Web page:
Monday, August 31, 2009

It Takes a Village to Create a Good Monster

Beguiling Serial Killer Dexter, image property of Showtime

Most of my adult life I have not signed up for cable TV. It's been a time sucking temptation I didn't need or want. But that's not because I'm some kind of stuck up puritan deeming the viewing of comedies and dramas on the small screen as sinful or wasteful. I just know myself - I love the distraction of a tale well told or a meal well cooked. In consequence my viewing of popular series has been as a customer of Netflix. I tell you this to explain the next part: I watch TV series after everyone else as seen them because I watch them on DVD.

I'm a big fan of the hit Showtime series Dexter and gobbled up Season 1 & 2 with avidity of appetite that left me with a very long wait for Season 3. I had to fill that time somehow. Dexter, serial killer with a code, is such an engaging and fascinating character that when I discovered that he was actually inspired by a book I was delighted. I'm one of those who love to read and believe that most books are better than the shows/movies made from them. I understand that it's hard work to adapt a book to a totally different medium and realize that the result often diverges enough from the original that the reader is left unsatisfied: their imaginative take on the events and characters far different than the script writer and director's. So to say that I was excited to find that Jeffrey Lindsay was the creator of one of my favorite television character was possibly an understatement. These were not books based on the hit series, but a hit series based on popular books, bound to be as good at the show if not better. I must be in for a treat so I bought all three extant books at once.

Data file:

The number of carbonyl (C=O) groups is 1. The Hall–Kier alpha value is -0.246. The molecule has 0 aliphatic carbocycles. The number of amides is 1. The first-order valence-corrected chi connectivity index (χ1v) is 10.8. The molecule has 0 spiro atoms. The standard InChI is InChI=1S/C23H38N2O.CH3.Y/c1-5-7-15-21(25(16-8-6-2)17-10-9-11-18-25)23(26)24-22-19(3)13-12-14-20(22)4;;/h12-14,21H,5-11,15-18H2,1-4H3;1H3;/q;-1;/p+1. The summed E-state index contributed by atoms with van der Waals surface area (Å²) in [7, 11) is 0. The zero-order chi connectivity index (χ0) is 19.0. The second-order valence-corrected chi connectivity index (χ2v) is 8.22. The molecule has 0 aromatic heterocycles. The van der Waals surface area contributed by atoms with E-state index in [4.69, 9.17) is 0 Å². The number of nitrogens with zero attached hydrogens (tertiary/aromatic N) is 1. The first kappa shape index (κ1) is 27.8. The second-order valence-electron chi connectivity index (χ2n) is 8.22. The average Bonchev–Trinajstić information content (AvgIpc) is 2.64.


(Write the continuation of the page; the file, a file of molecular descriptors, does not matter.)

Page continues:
Here is where I'm going to offend Jeffrey Lindsay and all his fans. These were definitely the worst three books I have ever read as a series. I confess that I hated the first trilogy of Thomas Covenant by Stephan R. Donaldson nearly as much but for very different reasons, but in main if I have bothered to read three books by the same author about the same subject I'm probably hooked. I was not hooked; I was desperate. I wanted to be in Dexter's world and this was the best I could do while I waited for the series to return (thankfully they were both short and easy to read). Lindsay created an engaging character, a bold premise, and a convincing setup, and for that I will always be grateful. But after that he let me down with pedestrian writing and cheap tricks.

One huge mistake: his sister Debra finds out he's a killer in the beginning of the first book, but she loves him anyway in the second book. Where is the alienation that so defines the character? Doakes gets all his limbs cut off but clumps into the office anyway? Was that mean to be humorous? And the third book... I'm rolling my eyes at this one. In the third book Lindsay blows away his own brilliant premise by making Dexter possessed of a demon, rather than the interesting psychology that is hinted at (not actually explored because Lindsay is not that good of a writer) in the previous novels. The device of Dexter's inner monologue has its source in the books, but whereas it is very interesting and well done in the TV series, after three books you're tired of the boasting and whining:

"Gosh I'm a smart guy without any human emotions, why can't I do my normal brilliant analysis of this challenge right now?"

That was a paraphrase because I can't access the books anymore. Disgusted that I read all three I passed them onto another Dexter fan - who then did precisely what I did - read them all in disgust and then dumped them off somewhere like a dead body that needed disposal. I have googled around the web for evidence that others viewed Lindsay's hack writing the same way as I did, but I have not found it. I believe that Dexter is so arresting as a character in fiction that Lindsay is easily pulling the wool over the eyes of his readers, but the glamour can't last forever.